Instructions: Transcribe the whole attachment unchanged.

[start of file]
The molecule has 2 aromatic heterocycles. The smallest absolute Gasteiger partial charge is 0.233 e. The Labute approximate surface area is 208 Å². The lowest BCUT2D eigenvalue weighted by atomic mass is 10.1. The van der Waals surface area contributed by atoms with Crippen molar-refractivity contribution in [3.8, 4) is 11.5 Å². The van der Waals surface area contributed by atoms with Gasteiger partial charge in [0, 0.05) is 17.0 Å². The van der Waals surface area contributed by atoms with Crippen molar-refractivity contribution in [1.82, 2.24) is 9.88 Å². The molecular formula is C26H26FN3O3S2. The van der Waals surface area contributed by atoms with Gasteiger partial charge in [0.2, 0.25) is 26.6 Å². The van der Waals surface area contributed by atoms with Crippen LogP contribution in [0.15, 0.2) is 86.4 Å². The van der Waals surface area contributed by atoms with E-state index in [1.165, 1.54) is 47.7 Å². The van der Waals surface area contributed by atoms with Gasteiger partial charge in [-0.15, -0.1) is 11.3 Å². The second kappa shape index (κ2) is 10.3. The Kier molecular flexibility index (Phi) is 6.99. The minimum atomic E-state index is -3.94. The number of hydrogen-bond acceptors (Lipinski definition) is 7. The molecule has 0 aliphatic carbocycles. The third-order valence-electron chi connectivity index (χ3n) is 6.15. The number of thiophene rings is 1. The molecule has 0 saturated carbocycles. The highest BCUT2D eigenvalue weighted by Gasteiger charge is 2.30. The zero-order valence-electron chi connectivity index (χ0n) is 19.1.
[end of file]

The molecule has 2 aromatic heterocycles. The smallest absolute Gasteiger partial charge is 0.233 e. The Labute approximate surface area is 208 Å². The lowest BCUT2D eigenvalue weighted by atomic mass is 10.1. The van der Waals surface area contributed by atoms with Crippen molar-refractivity contribution in [3.8, 4) is 11.5 Å². The van der Waals surface area contributed by atoms with Gasteiger partial charge in [0, 0.05) is 17.0 Å². The van der Waals surface area contributed by atoms with Crippen molar-refractivity contribution in [1.82, 2.24) is 9.88 Å². The molecular formula is C26H26FN3O3S2. The van der Waals surface area contributed by atoms with Gasteiger partial charge in [0.2, 0.25) is 26.6 Å². The van der Waals surface area contributed by atoms with Crippen LogP contribution in [0.15, 0.2) is 86.4 Å². The van der Waals surface area contributed by atoms with E-state index in [1.165, 1.54) is 47.7 Å². The van der Waals surface area contributed by atoms with Gasteiger partial charge in [-0.15, -0.1) is 11.3 Å². The second kappa shape index (κ2) is 10.3. The Kier molecular flexibility index (Phi) is 6.99. The minimum atomic E-state index is -3.94. The number of hydrogen-bond acceptors (Lipinski definition) is 7. The molecule has 0 aliphatic carbocycles. The third-order valence-electron chi connectivity index (χ3n) is 6.15. The number of thiophene rings is 1. The molecule has 0 saturated carbocycles. The highest BCUT2D eigenvalue weighted by Gasteiger charge is 2.30. The zero-order valence-electron chi connectivity index (χ0n) is 19.1.